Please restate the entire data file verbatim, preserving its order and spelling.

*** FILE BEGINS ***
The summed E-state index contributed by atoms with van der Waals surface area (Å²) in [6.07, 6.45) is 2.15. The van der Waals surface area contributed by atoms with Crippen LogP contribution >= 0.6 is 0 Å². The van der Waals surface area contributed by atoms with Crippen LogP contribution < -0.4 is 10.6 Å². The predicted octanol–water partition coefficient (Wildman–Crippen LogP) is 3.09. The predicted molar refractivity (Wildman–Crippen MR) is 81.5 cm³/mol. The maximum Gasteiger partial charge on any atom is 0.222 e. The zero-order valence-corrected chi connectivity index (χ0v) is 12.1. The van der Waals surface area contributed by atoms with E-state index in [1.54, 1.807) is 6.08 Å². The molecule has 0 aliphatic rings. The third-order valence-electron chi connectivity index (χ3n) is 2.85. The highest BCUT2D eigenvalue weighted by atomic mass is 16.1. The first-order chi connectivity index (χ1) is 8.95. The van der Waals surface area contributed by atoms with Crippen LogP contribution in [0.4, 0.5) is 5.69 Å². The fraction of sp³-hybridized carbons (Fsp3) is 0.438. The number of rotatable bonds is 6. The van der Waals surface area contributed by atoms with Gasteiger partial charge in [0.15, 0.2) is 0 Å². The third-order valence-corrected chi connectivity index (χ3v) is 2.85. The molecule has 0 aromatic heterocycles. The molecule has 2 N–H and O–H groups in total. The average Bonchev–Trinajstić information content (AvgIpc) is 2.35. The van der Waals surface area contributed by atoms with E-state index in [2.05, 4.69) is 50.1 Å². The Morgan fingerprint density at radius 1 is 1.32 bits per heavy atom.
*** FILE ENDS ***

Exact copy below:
The summed E-state index contributed by atoms with van der Waals surface area (Å²) in [6.07, 6.45) is 2.15. The van der Waals surface area contributed by atoms with Crippen LogP contribution >= 0.6 is 0 Å². The van der Waals surface area contributed by atoms with Crippen LogP contribution < -0.4 is 10.6 Å². The predicted octanol–water partition coefficient (Wildman–Crippen LogP) is 3.09. The predicted molar refractivity (Wildman–Crippen MR) is 81.5 cm³/mol. The maximum Gasteiger partial charge on any atom is 0.222 e. The zero-order valence-corrected chi connectivity index (χ0v) is 12.1. The van der Waals surface area contributed by atoms with E-state index in [1.54, 1.807) is 6.08 Å². The molecule has 0 aliphatic rings. The third-order valence-electron chi connectivity index (χ3n) is 2.85. The highest BCUT2D eigenvalue weighted by atomic mass is 16.1. The first-order chi connectivity index (χ1) is 8.95. The van der Waals surface area contributed by atoms with Crippen LogP contribution in [0.4, 0.5) is 5.69 Å². The fraction of sp³-hybridized carbons (Fsp3) is 0.438. The number of rotatable bonds is 6. The van der Waals surface area contributed by atoms with Gasteiger partial charge in [0.15, 0.2) is 0 Å². The third-order valence-corrected chi connectivity index (χ3v) is 2.85. The molecule has 0 aromatic heterocycles. The molecule has 2 N–H and O–H groups in total. The average Bonchev–Trinajstić information content (AvgIpc) is 2.35. The van der Waals surface area contributed by atoms with E-state index in [2.05, 4.69) is 50.1 Å². The Morgan fingerprint density at radius 1 is 1.32 bits per heavy atom.